The last couple of years have been difficult ones for small business owners, and that may be an understatement. While most businesses are recovering well from the pandemic, they must now battle a labor shortage, shipment delays, and rising costs of both materials and labor. It’s no wonder that so many business owners are burnt out, and re-evaluating their companies as they consider selling. With all of the uncertainty in our current economy, will 2022 be a good year to sell a business?

Buyer Demand

This past year has seen a surge in buyer demand for profitable businesses. This includes a big uptick in cash offers, mostly from private equity firms looking to spend a record amount of available cash. A significant portion of these buyers are also corporate refugees who have lost their jobs or were forced into retirement within the past year. A recent survey of business buyers showed that 44% identify as wanting to leave their current job to be more in control of their own future, and an additional 13% were recently unemployed.

This combination of investors and people looking to become first-time business owners has helped fuel the demand.  At the same time, there are still fewer sellers on the market than there otherwise would have been due to COVID-related challenges. Many owners, still focused on recovery, are still not prepared to put their businesses on the market. These circumstances are resulting in higher valuations and record-high sales prices.

The 3rd quarter of 2021 saw median sale prices go up 9% to a new all-time high. This has been primarily driven by restaurants, followed by service and retail businesses. The recovery from pandemic losses, sparked by low supply of businesses for sale and high buyer demand make this a great opportunity for business owners looking to escape burnout or retire, and exit at a high point.

Labor Shortages

The current labor shortage has been well documented, and is impacting every sector. According to Forbes, about 79% of small business owners surveyed are working more hours this year to overcome staffing issues. As an employer, you may be struggling to fill crucial openings, driving your desire to sell.  Despite the fact that this shortage is driving the cost of labor up, 47% of small business owners surveyed said their business is performing better than 2020. While many owners may choose to ride out these labor issues, you might decide that it’s better to sell now, rather than wait it out.

Operational Changes and Challenges

In the last year and a half, many business owners have shifted to a more digital environment, to adapt to the pandemic. Most of these changes are becoming permanent, especially as these same owners are having to adapt to other challenges, like the labor shortage. Digital solutions have helped businesses to become more efficient, more staff-friendly and more profitable. Subsequently, companies who have adopted them have become more valuable in the minds of buyers. Of those surveyed, 64% of buyers said that a strong online footprint plays an important role in their purchase decision.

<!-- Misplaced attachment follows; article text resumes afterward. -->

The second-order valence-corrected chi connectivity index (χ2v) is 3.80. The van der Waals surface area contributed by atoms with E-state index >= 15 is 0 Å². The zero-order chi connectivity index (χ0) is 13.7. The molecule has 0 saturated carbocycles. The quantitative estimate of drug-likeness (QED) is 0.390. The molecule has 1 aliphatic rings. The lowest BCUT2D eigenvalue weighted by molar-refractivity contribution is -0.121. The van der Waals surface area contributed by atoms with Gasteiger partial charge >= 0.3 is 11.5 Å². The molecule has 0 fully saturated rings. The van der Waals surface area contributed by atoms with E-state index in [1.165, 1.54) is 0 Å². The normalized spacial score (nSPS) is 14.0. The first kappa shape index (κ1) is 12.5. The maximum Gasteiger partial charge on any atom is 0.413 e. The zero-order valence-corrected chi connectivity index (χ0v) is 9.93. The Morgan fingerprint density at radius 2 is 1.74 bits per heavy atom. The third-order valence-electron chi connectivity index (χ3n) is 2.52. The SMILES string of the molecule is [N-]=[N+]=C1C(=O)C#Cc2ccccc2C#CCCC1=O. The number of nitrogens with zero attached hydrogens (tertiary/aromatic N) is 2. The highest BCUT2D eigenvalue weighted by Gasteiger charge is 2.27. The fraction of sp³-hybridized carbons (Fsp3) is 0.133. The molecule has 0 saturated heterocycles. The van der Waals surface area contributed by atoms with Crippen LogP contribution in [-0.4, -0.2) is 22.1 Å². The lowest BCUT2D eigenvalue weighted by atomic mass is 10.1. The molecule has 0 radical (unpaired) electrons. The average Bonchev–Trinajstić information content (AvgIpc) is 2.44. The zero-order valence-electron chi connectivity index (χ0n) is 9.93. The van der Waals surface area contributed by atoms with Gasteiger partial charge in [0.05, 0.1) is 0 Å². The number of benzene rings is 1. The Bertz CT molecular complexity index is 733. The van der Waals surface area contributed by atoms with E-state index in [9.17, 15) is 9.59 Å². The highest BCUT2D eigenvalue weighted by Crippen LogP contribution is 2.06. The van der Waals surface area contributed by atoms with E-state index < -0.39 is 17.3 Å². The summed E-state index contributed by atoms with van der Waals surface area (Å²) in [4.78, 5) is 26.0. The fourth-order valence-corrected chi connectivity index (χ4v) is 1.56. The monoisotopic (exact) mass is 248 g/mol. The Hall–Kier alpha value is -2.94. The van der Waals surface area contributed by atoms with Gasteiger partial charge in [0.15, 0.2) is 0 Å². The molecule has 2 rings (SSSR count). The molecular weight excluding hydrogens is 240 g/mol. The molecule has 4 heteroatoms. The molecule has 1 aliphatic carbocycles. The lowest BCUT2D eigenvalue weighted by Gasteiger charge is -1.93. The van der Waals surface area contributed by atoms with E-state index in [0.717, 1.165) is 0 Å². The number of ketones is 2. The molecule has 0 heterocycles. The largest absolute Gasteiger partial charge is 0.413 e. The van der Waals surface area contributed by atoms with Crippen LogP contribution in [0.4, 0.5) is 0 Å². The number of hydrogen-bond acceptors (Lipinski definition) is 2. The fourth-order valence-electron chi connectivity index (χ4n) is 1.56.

If you are not ready or willing to make the investment in a digital environment, or don’t see how it would help with your business, you can still attract buyers who value this feature. Businesses that are excelling without a digital presence could present an easy growth opportunity for an investor. If the business is already profitable without it, they could experience a quick value-add after acquisition. If changing your operations to accommodate technology, or any other industry trends is something you’re not interested in doing, it might be a good time to capitalize on this seller’s market while it lasts. You could avoid having to invest in the improvements and get out while buyer demand is high.

Timing the Market

While timing the market is not something easily done, it is important to ‘read the tea leaves’ and be aware of the current environment. There is a potential for capital gains taxes to go up, although this would likely only apply to taxpayers with income over $1 million. Also, while buyer demand and valuations are up, there’s no telling how long this could last. As more businesses recover from their losses during the pandemic, more are expected to sell. Of owners surveyed, 28% said they plan to sell in the coming year due to retirement or burnout. A drastic influx of sellers could level off valuations. Florida is also experiencing a population boom right now, helping to prop up buyer demand even more. As real estate prices go up and other states continue to recover from the pandemic, this boom might also level off. In summation, if you are thinking about selling your business, consider doing it right now, and striking while the iron is hot. Like all market trends, what goes up, must come down at some point.

Corporate Investment Business Brokers (CIBB), headquartered in Fort Myers, has been helping Southwest Florida business owners from all industries sell their businesses profitably for over 35 years. If selling your business is an idea you have been tossing around for a while, contact us to see if the time is right for you. While the market is great right now, everyone’s situation is different, and it may serve you better to wait. Our free business valuation estimate can help you decide if you are ready.

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